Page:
Before we get started I am going to be writing for Travis Mash’s website in addition to continuing to post content here. My content for Travis’s website will be more strength training focused whereas this site will be more rehab focused.
One of my favourite podcasts is Karen Litzy’s Healthy, Wealthy, Smart podcast. At the end of each episode she asks her guests “what would you tell your younger self” (or something of a similar nature). It made me think – almost three years out of PT school – what would I tell my younger self.
With that in mind, in no particular order, here are some things that I wish I would have known in PT school and when I started….
1) You probably know enough in your exercise & manual therapy knowledge to help a lot of your patients no problem. So be confident when assessing them and interacting with them.
Which brings me to….
2) There are a lot of things you should learn that aren’t taught in school so take the time to do continuing education and take the time to critically reflect on your practice & what needs to be improved.
3) Learn a system of rehabilitation such as Maitland, McKenzie, Mulligan, McGill (why do these all start with M?). You don’t need to be a strict Maitland, McKenzie etc therapist but I believe in the importance of having a base system to work with and to consolidate the info you know. I see too many therapists that are overwhelmed with information, have a hard time consolidating it, and end up throwing crap against the wall to see what sticks.
4) Understand that you’re never going to be able to cure everyone. Sometimes patients won’t do their exercises or sometimes can’t modify exacerbating activities. Sometimes the patient needs surgery or medical management. Sometimes there are other health issues or psychosocial factors. Sometimes it’s a chronic issue that may not get that much better. Sometimes it’s not the right match of patient & therapist and sometimes, no matter how evidence-based it is, it’s just not the right input to reduce threat.
5) In physio school they teach that every exercise should be painfree. I believe you should do the best you can to make exercises painfree but in some situations (e.g. chronic pain, post-surgical) that may not always be possible. In those cases you need to educate patients that hurt doesn’t always equal and to do exercises in a way that may slightly increase symptoms but achieves their goals and doesn’t worsen them in the long term
Which brings me to….
6) One trick I learned from listening to Greg Lehman is to do “less more often” when working with people with signs of a central sensitization/more widespread pain. I anecdotally find 1-2 low dose exercises done frequently through the day more advantageous than the traditional 3x10 or 3x15 for helping these clients achieve their goals without as high of a risk of flareup.
7) Following on the heels on #5 – pain science education is great but it does need to be tailored to the individual in terms of
- Whether you do it or not and
- How much information you provide
Some will want to know all the details and some patients will be put off by it. A fellow therapist said it best – ask the patient if they want to learn more about pain. If not, no harm no foul.
8) One mistake that I made was subconsciously being in a hurry with my assessments. It’s tough to do this after being put through rigorous, time crunched exams but its important to really slow down your assessment in order to build better rapport with your patients. You may very well be the first one person in the healthcare system that’s actually listened to them.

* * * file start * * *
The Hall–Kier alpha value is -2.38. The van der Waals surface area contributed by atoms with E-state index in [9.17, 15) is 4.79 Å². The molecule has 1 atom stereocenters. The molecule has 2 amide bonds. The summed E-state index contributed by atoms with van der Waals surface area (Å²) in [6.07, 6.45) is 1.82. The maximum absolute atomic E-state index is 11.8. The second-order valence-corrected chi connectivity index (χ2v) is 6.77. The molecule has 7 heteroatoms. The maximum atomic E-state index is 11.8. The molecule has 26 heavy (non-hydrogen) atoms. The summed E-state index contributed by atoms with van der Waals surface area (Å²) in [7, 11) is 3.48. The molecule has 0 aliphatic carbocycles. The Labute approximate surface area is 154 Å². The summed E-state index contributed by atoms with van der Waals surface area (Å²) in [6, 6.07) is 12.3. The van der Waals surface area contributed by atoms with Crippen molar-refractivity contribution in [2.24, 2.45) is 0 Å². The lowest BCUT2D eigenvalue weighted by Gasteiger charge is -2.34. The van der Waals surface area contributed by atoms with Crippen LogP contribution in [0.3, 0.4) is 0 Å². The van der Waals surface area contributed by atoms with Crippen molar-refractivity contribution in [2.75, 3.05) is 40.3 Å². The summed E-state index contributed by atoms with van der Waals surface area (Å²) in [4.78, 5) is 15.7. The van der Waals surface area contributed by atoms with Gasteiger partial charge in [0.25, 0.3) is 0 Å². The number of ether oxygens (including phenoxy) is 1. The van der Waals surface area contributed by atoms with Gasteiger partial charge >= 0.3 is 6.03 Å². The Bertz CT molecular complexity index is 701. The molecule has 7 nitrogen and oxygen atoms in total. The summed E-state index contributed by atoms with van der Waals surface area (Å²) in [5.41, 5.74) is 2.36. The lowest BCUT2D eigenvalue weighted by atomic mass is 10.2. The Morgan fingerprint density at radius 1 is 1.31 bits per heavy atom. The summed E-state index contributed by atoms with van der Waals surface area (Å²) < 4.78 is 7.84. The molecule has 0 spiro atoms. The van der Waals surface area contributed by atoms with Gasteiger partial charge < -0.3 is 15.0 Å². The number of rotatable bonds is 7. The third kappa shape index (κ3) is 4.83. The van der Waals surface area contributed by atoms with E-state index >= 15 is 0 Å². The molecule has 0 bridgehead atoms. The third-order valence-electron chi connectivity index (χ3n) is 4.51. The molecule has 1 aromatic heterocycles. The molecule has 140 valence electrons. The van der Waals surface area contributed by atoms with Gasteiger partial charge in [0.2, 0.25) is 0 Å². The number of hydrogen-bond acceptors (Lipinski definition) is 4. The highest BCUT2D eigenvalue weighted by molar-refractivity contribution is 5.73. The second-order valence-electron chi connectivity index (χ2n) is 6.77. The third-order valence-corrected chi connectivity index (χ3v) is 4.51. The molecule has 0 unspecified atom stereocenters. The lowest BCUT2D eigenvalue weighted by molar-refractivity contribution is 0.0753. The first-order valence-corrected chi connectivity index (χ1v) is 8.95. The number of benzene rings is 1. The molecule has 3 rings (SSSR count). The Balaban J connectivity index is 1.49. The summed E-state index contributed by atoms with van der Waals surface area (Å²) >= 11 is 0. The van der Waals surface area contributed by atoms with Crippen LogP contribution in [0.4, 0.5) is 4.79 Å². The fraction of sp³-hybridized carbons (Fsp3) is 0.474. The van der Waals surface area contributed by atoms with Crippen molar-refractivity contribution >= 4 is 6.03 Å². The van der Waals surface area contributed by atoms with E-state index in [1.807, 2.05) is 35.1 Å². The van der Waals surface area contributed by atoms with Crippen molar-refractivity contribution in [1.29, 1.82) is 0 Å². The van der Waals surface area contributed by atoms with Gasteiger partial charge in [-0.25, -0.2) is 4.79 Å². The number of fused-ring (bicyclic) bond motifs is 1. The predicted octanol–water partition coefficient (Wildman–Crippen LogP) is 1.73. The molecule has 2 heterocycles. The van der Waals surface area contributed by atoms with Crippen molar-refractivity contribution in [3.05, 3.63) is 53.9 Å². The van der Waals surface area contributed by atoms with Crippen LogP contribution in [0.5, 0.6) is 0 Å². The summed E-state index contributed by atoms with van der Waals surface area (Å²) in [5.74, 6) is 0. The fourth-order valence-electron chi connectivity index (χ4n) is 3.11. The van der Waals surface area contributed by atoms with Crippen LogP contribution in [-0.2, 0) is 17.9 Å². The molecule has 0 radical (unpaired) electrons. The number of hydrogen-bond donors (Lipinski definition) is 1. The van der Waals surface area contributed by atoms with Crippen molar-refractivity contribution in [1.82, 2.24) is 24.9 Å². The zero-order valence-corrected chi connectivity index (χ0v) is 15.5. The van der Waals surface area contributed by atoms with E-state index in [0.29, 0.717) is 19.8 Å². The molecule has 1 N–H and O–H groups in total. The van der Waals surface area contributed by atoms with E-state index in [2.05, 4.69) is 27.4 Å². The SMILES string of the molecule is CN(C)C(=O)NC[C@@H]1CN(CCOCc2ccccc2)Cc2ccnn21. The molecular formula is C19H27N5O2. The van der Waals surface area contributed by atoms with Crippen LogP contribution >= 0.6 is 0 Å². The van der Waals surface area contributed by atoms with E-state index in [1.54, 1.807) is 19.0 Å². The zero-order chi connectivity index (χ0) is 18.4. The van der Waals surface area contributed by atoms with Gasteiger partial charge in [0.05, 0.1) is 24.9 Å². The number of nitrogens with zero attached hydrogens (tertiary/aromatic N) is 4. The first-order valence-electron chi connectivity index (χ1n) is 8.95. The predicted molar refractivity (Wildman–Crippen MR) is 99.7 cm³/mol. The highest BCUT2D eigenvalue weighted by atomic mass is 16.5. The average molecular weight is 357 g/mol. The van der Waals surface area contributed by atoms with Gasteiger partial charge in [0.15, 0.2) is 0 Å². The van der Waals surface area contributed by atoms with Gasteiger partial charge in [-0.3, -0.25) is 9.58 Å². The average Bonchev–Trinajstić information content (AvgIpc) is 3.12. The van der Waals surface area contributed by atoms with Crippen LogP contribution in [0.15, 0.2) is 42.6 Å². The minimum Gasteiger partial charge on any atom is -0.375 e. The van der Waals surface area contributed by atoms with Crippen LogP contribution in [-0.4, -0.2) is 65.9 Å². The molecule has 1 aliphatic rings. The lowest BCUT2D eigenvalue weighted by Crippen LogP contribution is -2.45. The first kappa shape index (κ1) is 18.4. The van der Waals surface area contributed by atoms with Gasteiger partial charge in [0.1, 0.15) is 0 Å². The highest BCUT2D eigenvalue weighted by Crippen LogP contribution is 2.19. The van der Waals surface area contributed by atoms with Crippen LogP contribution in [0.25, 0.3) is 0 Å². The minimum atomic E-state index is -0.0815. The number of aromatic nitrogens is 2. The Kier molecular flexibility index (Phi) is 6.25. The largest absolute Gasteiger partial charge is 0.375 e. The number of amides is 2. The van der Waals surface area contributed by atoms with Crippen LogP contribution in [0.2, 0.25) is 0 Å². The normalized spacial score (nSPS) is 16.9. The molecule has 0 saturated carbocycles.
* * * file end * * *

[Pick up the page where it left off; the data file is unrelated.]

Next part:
Also – many objective physiotherapy assessments lack reliability, validity, sensitivity and/or specificity. Towards that end you can really hack down your objective assessment to what’s essential.
9) Take the time to learn how to progress, regress, coach and modify exercises. I learned most of what I know about exercise coaching, cueing, progressions & regressions from strength & conditioning coaches.
10) When it comes to managing athletic/training injuries I believe workload management is the most important thing. Tim Gabbett’s research has shown that the “sweet spot” for increasing workload lies at about 10-25% at a time. I tend to stick to the “10% rule” of increasing workload in a week as a start and then go from there.
11) Understand that a patient’s recovery (or lack thereof) from pain or disease can be influenced by a multitude of factors including non-specific effects (I hate the word placebo), natural recovery, and other factors in addition to the treatments provided.
The last two points will be familiar if you’ve read my work….
12) Probably the most important point: use positive words with your coaching, cueing & communication. If you tell your client they got 20 things wrong with them, need you to fix them, and will hurt themselves with everything than that may set them up for chronic issues.
Sometimes yes – if you have a client that’s repeatedly doing activities that worsen the issue (despite advice to modify those activities) than you may have to come down heavy – but that should be a last resort. Read on the magnitude of the nocebo effect and the impact of clinician words.
13) If you’re reading this site you probably value continuing education and improving yourself (and others) as a therapist. My big advice – take it slow and don’t rush it. I poured myself into long weeks during and after school with writing, curriculum work, and other side ventures … and burned myself out more than once. Understand that you’re only as good as what you can recover from. Know that line and stick with it.
If you’re a new therapist or a student I hope this provides you with some useful tips. As always – thanks for reading.
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